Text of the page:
Although Queensland ended up with the majority of German migrants to Australia, there were official regrets that European recruitment was not more successful. European migrants had all the ideal qualities mentioned in an earlier post, but were also used to farming in poor conditions and were “energetic, law-abiding and Protestant.” Apparently men with an “intellectual education” and female governesses were discouraged from migration as they showed an unwillingness to work with their hands. Between 1861 and 1893, 45% of migrants to Queensland were agricultural workers or miners, 19% were industrial workers including artisans, mechanics, and labourers, 32.5% were domestic servants and 3.5% were unclassified.
According to Woolcock there was intense competition between countries for migrants with these characteristics, especially from the United States whose unconditional entry and ‘pull’ factor of earlier generations of migration were hard to resist.
British migrants tended to be attracted by the inducements offered by agents such as Henry Jordon. German migrants were more sensitive to the home political climate. Woolcock says that the strategy followed by Jordon in Britain and by Heussler in Germany was to contact men of influence, write articles for newspapers, give public lectures, publish handbills and pamphlets about Queensland and also to answer many enquiries in person. Germans were in general more ignorant about Queensland, there was more official resistance to migration, fears existed about sending female migrants and that migrants would end up as slave or semi-slave labour in the colony.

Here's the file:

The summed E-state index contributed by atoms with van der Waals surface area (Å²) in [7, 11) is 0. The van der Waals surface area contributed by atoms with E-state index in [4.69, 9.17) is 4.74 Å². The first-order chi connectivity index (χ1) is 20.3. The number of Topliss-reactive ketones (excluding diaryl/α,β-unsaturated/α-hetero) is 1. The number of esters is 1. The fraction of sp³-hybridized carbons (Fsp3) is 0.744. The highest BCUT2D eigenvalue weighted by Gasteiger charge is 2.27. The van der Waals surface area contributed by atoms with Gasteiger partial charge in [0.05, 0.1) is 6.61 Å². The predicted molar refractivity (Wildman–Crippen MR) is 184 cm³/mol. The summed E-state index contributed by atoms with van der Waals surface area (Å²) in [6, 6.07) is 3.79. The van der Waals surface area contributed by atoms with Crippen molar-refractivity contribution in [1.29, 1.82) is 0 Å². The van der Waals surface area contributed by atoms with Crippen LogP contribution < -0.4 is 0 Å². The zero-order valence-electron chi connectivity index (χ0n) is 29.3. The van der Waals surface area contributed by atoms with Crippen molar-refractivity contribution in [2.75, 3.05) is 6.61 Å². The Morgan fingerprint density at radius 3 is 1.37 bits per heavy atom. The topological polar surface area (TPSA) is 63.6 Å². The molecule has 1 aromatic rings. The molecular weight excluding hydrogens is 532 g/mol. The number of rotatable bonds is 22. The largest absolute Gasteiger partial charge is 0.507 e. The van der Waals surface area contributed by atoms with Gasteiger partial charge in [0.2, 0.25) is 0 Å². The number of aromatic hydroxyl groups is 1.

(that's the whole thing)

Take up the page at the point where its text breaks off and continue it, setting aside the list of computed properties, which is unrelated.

These concerns were addressed by government involvement not only in the selection of migrants but also in the shipping process. Although official policy was that migrants simply had to be under the age of 60, in order to take part in the land-order system, male migrants had to be under the age of 40 and female migrants under the age of 35. If you paid in full for your passage, you did not need to be screened, but you could not get a land order.
German migrants specifically had to have a character reference from an official who had known them for three years saying that they did not have a criminal record of “riot, assault or drunkenness”, that they hadn’t received “parish relief,” that is, that they were not on welfare and that they were physically and mentally fit. A medical certificate was required for the latter.
Many of these policies are echoed in migration selection today. Governments choose the type of migrant wanted, for example, our current emphasis on skilled labour, and build the requirements around that. In general, migrants are expected to have certain skills, be willing to fit into their new society and to be of good character. Exceptions are made in extenuating circumstances, but the idea of a government picking migrants who will benefit their society continues today. And there is always an element of controversy about such selection.